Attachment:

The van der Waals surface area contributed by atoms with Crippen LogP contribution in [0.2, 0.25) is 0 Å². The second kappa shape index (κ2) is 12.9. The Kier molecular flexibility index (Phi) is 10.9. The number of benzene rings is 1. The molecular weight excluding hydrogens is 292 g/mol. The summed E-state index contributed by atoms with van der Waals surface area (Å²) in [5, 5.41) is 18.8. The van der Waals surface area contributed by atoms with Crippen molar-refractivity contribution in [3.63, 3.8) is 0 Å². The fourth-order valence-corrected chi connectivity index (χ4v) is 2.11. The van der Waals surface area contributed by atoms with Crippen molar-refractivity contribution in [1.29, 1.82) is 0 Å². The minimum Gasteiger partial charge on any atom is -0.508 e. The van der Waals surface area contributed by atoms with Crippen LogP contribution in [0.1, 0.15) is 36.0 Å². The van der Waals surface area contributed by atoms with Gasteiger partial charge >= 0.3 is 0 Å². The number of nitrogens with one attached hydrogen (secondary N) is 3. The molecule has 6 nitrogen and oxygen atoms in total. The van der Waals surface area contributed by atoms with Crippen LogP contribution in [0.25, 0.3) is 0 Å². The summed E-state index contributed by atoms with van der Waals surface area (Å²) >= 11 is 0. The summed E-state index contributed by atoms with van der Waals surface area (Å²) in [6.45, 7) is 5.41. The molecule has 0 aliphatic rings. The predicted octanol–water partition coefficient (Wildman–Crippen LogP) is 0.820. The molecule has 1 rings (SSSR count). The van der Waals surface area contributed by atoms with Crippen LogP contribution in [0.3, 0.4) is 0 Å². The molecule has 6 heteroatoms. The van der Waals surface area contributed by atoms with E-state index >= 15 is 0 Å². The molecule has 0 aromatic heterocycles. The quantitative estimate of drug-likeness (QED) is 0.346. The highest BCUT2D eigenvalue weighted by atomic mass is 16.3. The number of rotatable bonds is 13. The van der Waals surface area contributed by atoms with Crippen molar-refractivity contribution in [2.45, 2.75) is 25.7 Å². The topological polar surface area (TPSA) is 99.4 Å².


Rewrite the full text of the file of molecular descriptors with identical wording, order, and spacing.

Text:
The van der Waals surface area contributed by atoms with Crippen LogP contribution in [0.2, 0.25) is 0 Å². The second kappa shape index (κ2) is 12.9. The Kier molecular flexibility index (Phi) is 10.9. The number of benzene rings is 1. The molecular weight excluding hydrogens is 292 g/mol. The summed E-state index contributed by atoms with van der Waals surface area (Å²) in [5, 5.41) is 18.8. The van der Waals surface area contributed by atoms with Crippen molar-refractivity contribution in [3.63, 3.8) is 0 Å². The fourth-order valence-corrected chi connectivity index (χ4v) is 2.11. The van der Waals surface area contributed by atoms with Crippen molar-refractivity contribution in [1.29, 1.82) is 0 Å². The minimum Gasteiger partial charge on any atom is -0.508 e. The van der Waals surface area contributed by atoms with Crippen LogP contribution in [0.1, 0.15) is 36.0 Å². The van der Waals surface area contributed by atoms with Gasteiger partial charge >= 0.3 is 0 Å². The number of nitrogens with one attached hydrogen (secondary N) is 3. The molecule has 6 nitrogen and oxygen atoms in total. The van der Waals surface area contributed by atoms with Crippen LogP contribution in [0.25, 0.3) is 0 Å². The summed E-state index contributed by atoms with van der Waals surface area (Å²) >= 11 is 0. The summed E-state index contributed by atoms with van der Waals surface area (Å²) in [6.45, 7) is 5.41. The molecule has 0 aliphatic rings. The predicted octanol–water partition coefficient (Wildman–Crippen LogP) is 0.820. The molecule has 1 rings (SSSR count). The van der Waals surface area contributed by atoms with Crippen LogP contribution in [0.3, 0.4) is 0 Å². The molecule has 6 heteroatoms. The van der Waals surface area contributed by atoms with E-state index >= 15 is 0 Å². The molecule has 0 aromatic heterocycles. The quantitative estimate of drug-likeness (QED) is 0.346. The highest BCUT2D eigenvalue weighted by atomic mass is 16.3. The number of rotatable bonds is 13. The van der Waals surface area contributed by atoms with Crippen molar-refractivity contribution in [2.45, 2.75) is 25.7 Å². The topological polar surface area (TPSA) is 99.4 Å².